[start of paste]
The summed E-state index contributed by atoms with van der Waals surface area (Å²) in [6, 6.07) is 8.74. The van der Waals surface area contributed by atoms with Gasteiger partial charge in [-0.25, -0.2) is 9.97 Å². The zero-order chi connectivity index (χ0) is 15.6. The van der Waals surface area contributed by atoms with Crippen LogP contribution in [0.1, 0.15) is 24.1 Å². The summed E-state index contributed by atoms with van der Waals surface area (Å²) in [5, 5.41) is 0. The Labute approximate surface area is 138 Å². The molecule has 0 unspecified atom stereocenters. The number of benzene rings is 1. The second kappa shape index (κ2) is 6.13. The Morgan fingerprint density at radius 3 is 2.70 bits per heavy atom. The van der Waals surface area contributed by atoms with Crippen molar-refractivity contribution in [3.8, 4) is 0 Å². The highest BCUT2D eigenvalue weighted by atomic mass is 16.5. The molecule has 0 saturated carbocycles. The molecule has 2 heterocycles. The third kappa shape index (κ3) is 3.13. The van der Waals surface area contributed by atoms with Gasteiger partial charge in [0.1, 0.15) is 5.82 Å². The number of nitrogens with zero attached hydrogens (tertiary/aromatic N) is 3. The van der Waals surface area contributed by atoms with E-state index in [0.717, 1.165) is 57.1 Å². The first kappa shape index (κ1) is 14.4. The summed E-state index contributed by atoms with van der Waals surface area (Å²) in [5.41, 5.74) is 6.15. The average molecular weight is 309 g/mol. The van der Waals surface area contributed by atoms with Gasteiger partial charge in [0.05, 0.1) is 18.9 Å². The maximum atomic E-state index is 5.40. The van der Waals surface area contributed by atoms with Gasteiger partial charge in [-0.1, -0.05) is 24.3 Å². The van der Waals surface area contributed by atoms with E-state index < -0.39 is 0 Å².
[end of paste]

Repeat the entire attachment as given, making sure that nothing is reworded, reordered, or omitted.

The summed E-state index contributed by atoms with van der Waals surface area (Å²) in [6, 6.07) is 8.74. The van der Waals surface area contributed by atoms with Gasteiger partial charge in [-0.25, -0.2) is 9.97 Å². The zero-order chi connectivity index (χ0) is 15.6. The van der Waals surface area contributed by atoms with Crippen LogP contribution in [0.1, 0.15) is 24.1 Å². The summed E-state index contributed by atoms with van der Waals surface area (Å²) in [5, 5.41) is 0. The Labute approximate surface area is 138 Å². The molecule has 0 unspecified atom stereocenters. The number of benzene rings is 1. The second kappa shape index (κ2) is 6.13. The Morgan fingerprint density at radius 3 is 2.70 bits per heavy atom. The van der Waals surface area contributed by atoms with Crippen molar-refractivity contribution in [3.8, 4) is 0 Å². The highest BCUT2D eigenvalue weighted by atomic mass is 16.5. The molecule has 0 saturated carbocycles. The molecule has 2 heterocycles. The third kappa shape index (κ3) is 3.13. The van der Waals surface area contributed by atoms with Gasteiger partial charge in [0.1, 0.15) is 5.82 Å². The number of nitrogens with zero attached hydrogens (tertiary/aromatic N) is 3. The van der Waals surface area contributed by atoms with E-state index in [0.717, 1.165) is 57.1 Å². The first kappa shape index (κ1) is 14.4. The summed E-state index contributed by atoms with van der Waals surface area (Å²) in [5.41, 5.74) is 6.15. The average molecular weight is 309 g/mol. The van der Waals surface area contributed by atoms with Gasteiger partial charge in [0.05, 0.1) is 18.9 Å². The maximum atomic E-state index is 5.40. The van der Waals surface area contributed by atoms with Gasteiger partial charge in [-0.1, -0.05) is 24.3 Å². The van der Waals surface area contributed by atoms with E-state index < -0.39 is 0 Å².